When asked to identify the greatest challenges we expect to face this year as corporate communicators, our IABC WestFair communicators presented a picture of life in the trenches, where responsibilities were anything but predictable and change was the only constant.
Not surprisingly, the effective use of social media topped the list, followed closely by change management communication and the changing role of the communicator.
Practical approaches to social media were discussed, including the importance of social media guidelines, internal social media champions, executive sponsorship and interaction through micro-blogging platforms like Yammer and Chatter. Corporate culture emerged as the definitive arbiter of social media success on social intranets, and organizations with a non-consensual or command-and-control leadership with a lack of trust in workforce feedback should not expect to see results with social media—nor should social media efforts propelled by grass roots efforts alone.
We considered the dizzying array of social media tools and differing workforce attitudes about them, including exacerbating factors such as age, job scope and geography. Instances were reported where social media was “written off” by a business leader as the pet project of marketing and communication: “When we see engineers interacting on blogs we’ll be convinced,” they said. The blurring of internal and external social media efforts was discussed, and the challenges of using external social media channels to showcase internal business expertise and thought leadership.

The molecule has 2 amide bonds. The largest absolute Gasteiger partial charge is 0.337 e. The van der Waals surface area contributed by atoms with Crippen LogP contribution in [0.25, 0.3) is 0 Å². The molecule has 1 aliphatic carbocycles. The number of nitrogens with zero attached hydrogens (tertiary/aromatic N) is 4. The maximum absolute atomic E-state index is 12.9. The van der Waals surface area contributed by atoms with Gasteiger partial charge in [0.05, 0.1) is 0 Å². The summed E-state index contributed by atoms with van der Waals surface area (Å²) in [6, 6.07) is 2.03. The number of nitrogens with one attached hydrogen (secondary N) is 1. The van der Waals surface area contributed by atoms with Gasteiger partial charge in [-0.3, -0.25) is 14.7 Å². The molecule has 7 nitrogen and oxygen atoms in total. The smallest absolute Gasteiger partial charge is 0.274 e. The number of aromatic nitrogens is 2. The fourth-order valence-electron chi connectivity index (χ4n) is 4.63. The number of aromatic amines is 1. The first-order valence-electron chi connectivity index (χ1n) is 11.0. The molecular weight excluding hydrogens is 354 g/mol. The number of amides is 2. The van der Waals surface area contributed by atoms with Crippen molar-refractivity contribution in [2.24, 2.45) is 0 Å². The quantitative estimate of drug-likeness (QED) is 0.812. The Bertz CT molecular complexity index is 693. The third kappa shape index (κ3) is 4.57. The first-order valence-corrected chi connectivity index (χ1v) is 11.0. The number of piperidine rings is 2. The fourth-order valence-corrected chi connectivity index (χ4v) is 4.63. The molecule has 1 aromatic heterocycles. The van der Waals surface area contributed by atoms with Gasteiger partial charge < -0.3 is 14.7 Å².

The changing role of the communicator was discussed, including our responsibility to influence but not control two-way conversations on intranet communication platforms with social media tools. The need for tight relationships with human resources was reiterated, as well as connecting with the C-suite for brand and reputation management and, more than ever, business knowledge to help organizations be more productive as an essential requirement to earning a seat at the table with senior leadership. Being comfortable with constant change—or addicted to it—was mentioned, as well as the need for ongoing personal development to stay current and sure-footed in our constantly shifting communication landscape.
In terms of public relations, the importance of getting your message into the hands of social media influencers and “tastemakers” was stressed, who would then cultivate your message through to trusted real-time conversational channels. What the company says about itself, it was acknowledged, is no longer the trusted source of information it once was, now that breaking news and opinion has shifted to popular interactive journalism sites like The Huffington Post. Getting your message into the hands of the right blogger can now make all the difference.
In terms of change management, the importance of understanding the changing business models of older manufacturing-based companies was underscored, as were the challenges of communicating to a younger, more entrepreneurial and tech-savvy workforce who expect messaging on real-time mobile platforms. A continuous improvement mindset related to change strategy and tactics was considered essential for communicators, as was an appreciation for the positive dimensions of change—personal and organizational growth and opportunity.
The importance of gathering unfiltered workforce feedback and calibrating change communication content accordingly was considered essential to communication success, as was the importance of our role within the context of expanding corporate boundaries (due to globalization) and highly-matrixed organizations resulting from frequent mergers and acquisitions.
What communication challenges and solutions are you working with in 2012? Feel free to leave your comment here or on our IABC WestFair LinkedIN Group.
photo credit: Curtis Perry Photostream